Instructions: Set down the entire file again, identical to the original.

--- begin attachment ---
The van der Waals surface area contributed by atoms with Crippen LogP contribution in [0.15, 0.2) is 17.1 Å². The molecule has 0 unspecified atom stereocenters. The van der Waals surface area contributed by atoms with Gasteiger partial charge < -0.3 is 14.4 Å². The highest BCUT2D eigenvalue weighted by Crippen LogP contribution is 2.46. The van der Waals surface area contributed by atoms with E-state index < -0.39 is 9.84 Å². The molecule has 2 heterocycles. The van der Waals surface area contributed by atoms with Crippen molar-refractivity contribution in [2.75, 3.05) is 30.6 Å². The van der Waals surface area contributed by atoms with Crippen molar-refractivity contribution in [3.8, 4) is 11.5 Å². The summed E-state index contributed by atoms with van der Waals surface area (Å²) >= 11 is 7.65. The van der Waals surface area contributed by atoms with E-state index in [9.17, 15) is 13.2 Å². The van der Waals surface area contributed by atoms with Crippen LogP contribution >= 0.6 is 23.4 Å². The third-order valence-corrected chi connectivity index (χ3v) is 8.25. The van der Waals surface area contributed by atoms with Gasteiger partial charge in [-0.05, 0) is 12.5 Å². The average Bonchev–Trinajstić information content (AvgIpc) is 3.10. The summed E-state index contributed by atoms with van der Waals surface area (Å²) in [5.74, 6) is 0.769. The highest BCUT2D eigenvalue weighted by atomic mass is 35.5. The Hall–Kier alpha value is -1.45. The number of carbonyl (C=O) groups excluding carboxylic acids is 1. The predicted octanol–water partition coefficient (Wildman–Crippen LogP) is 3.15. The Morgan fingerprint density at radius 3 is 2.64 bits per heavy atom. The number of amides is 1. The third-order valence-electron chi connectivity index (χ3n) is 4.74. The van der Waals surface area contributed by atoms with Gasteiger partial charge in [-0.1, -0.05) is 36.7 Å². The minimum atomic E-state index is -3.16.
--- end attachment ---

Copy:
The van der Waals surface area contributed by atoms with Crippen LogP contribution in [0.15, 0.2) is 17.1 Å². The molecule has 0 unspecified atom stereocenters. The van der Waals surface area contributed by atoms with Gasteiger partial charge < -0.3 is 14.4 Å². The highest BCUT2D eigenvalue weighted by Crippen LogP contribution is 2.46. The van der Waals surface area contributed by atoms with E-state index < -0.39 is 9.84 Å². The molecule has 2 heterocycles. The van der Waals surface area contributed by atoms with Crippen molar-refractivity contribution in [2.75, 3.05) is 30.6 Å². The van der Waals surface area contributed by atoms with Crippen molar-refractivity contribution in [3.8, 4) is 11.5 Å². The summed E-state index contributed by atoms with van der Waals surface area (Å²) >= 11 is 7.65. The van der Waals surface area contributed by atoms with E-state index in [9.17, 15) is 13.2 Å². The van der Waals surface area contributed by atoms with Crippen LogP contribution >= 0.6 is 23.4 Å². The third-order valence-corrected chi connectivity index (χ3v) is 8.25. The van der Waals surface area contributed by atoms with Gasteiger partial charge in [-0.05, 0) is 12.5 Å². The average Bonchev–Trinajstić information content (AvgIpc) is 3.10. The summed E-state index contributed by atoms with van der Waals surface area (Å²) in [5.74, 6) is 0.769. The highest BCUT2D eigenvalue weighted by atomic mass is 35.5. The Hall–Kier alpha value is -1.45. The number of carbonyl (C=O) groups excluding carboxylic acids is 1. The predicted octanol–water partition coefficient (Wildman–Crippen LogP) is 3.15. The Morgan fingerprint density at radius 3 is 2.64 bits per heavy atom. The number of amides is 1. The third-order valence-electron chi connectivity index (χ3n) is 4.74. The van der Waals surface area contributed by atoms with Gasteiger partial charge in [-0.1, -0.05) is 36.7 Å². The minimum atomic E-state index is -3.16.